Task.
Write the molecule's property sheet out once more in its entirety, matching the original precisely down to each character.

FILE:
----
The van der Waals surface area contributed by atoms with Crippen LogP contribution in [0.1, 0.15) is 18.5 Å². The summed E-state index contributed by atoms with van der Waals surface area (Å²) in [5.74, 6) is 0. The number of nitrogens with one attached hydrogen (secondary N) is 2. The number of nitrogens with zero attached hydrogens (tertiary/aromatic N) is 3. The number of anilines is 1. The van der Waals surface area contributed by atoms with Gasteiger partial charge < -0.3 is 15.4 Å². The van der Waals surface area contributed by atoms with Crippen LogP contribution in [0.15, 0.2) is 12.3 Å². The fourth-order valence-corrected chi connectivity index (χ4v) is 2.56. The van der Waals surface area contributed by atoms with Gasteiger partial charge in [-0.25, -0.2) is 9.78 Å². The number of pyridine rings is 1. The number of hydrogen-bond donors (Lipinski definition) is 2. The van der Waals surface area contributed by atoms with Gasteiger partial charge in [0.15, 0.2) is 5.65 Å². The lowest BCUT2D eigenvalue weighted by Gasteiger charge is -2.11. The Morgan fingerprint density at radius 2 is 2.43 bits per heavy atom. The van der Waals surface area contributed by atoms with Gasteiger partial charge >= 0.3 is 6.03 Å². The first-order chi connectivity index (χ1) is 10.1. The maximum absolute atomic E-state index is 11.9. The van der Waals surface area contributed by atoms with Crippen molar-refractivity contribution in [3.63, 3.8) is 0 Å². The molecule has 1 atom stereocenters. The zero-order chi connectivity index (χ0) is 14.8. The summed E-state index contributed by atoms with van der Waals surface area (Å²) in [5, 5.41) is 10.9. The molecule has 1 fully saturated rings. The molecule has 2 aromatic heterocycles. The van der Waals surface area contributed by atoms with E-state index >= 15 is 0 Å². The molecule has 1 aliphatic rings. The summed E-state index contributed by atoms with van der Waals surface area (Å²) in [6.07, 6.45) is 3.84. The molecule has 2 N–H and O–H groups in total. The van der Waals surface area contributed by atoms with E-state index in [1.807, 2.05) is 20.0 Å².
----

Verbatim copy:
The van der Waals surface area contributed by atoms with Crippen LogP contribution in [0.1, 0.15) is 18.5 Å². The summed E-state index contributed by atoms with van der Waals surface area (Å²) in [5.74, 6) is 0. The number of nitrogens with one attached hydrogen (secondary N) is 2. The number of nitrogens with zero attached hydrogens (tertiary/aromatic N) is 3. The number of anilines is 1. The van der Waals surface area contributed by atoms with Gasteiger partial charge < -0.3 is 15.4 Å². The van der Waals surface area contributed by atoms with Crippen LogP contribution in [0.15, 0.2) is 12.3 Å². The fourth-order valence-corrected chi connectivity index (χ4v) is 2.56. The van der Waals surface area contributed by atoms with Gasteiger partial charge in [-0.25, -0.2) is 9.78 Å². The number of pyridine rings is 1. The number of hydrogen-bond donors (Lipinski definition) is 2. The van der Waals surface area contributed by atoms with Gasteiger partial charge in [0.15, 0.2) is 5.65 Å². The lowest BCUT2D eigenvalue weighted by Gasteiger charge is -2.11. The Morgan fingerprint density at radius 2 is 2.43 bits per heavy atom. The van der Waals surface area contributed by atoms with Gasteiger partial charge >= 0.3 is 6.03 Å². The first-order chi connectivity index (χ1) is 10.1. The maximum absolute atomic E-state index is 11.9. The van der Waals surface area contributed by atoms with Crippen molar-refractivity contribution in [3.63, 3.8) is 0 Å². The molecule has 1 atom stereocenters. The zero-order chi connectivity index (χ0) is 14.8. The summed E-state index contributed by atoms with van der Waals surface area (Å²) in [5, 5.41) is 10.9. The molecule has 1 fully saturated rings. The molecule has 2 aromatic heterocycles. The van der Waals surface area contributed by atoms with E-state index >= 15 is 0 Å². The molecule has 1 aliphatic rings. The summed E-state index contributed by atoms with van der Waals surface area (Å²) in [6.07, 6.45) is 3.84. The molecule has 2 N–H and O–H groups in total. The van der Waals surface area contributed by atoms with E-state index in [1.807, 2.05) is 20.0 Å².